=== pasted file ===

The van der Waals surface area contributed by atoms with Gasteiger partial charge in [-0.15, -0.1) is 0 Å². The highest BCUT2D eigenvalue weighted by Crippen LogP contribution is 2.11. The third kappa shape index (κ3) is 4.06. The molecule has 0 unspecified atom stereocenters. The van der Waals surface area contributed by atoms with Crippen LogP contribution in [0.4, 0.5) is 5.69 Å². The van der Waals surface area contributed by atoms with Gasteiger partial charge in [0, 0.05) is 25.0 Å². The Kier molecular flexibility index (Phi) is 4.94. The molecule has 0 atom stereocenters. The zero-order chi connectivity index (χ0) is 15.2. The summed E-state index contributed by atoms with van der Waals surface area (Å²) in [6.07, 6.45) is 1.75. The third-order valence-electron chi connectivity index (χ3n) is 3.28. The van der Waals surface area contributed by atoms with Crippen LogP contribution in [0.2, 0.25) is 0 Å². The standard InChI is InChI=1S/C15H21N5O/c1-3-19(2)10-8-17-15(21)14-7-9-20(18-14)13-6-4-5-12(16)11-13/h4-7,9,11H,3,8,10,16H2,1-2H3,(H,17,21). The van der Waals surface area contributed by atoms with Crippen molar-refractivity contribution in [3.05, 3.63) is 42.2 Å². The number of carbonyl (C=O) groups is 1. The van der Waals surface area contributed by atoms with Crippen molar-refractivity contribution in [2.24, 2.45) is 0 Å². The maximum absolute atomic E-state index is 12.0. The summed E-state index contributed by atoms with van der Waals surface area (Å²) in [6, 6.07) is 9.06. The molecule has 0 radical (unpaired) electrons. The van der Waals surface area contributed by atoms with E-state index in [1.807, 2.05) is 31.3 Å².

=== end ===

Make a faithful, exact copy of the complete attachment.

The van der Waals surface area contributed by atoms with Gasteiger partial charge in [-0.15, -0.1) is 0 Å². The highest BCUT2D eigenvalue weighted by Crippen LogP contribution is 2.11. The third kappa shape index (κ3) is 4.06. The molecule has 0 unspecified atom stereocenters. The van der Waals surface area contributed by atoms with Crippen LogP contribution in [0.4, 0.5) is 5.69 Å². The van der Waals surface area contributed by atoms with Gasteiger partial charge in [0, 0.05) is 25.0 Å². The Kier molecular flexibility index (Phi) is 4.94. The molecule has 0 atom stereocenters. The zero-order chi connectivity index (χ0) is 15.2. The summed E-state index contributed by atoms with van der Waals surface area (Å²) in [6.07, 6.45) is 1.75. The third-order valence-electron chi connectivity index (χ3n) is 3.28. The van der Waals surface area contributed by atoms with Crippen LogP contribution in [0.2, 0.25) is 0 Å². The standard InChI is InChI=1S/C15H21N5O/c1-3-19(2)10-8-17-15(21)14-7-9-20(18-14)13-6-4-5-12(16)11-13/h4-7,9,11H,3,8,10,16H2,1-2H3,(H,17,21). The van der Waals surface area contributed by atoms with Crippen molar-refractivity contribution in [3.05, 3.63) is 42.2 Å². The number of carbonyl (C=O) groups is 1. The van der Waals surface area contributed by atoms with Crippen molar-refractivity contribution in [2.24, 2.45) is 0 Å². The maximum absolute atomic E-state index is 12.0. The summed E-state index contributed by atoms with van der Waals surface area (Å²) in [6, 6.07) is 9.06. The molecule has 0 radical (unpaired) electrons. The van der Waals surface area contributed by atoms with E-state index in [1.807, 2.05) is 31.3 Å².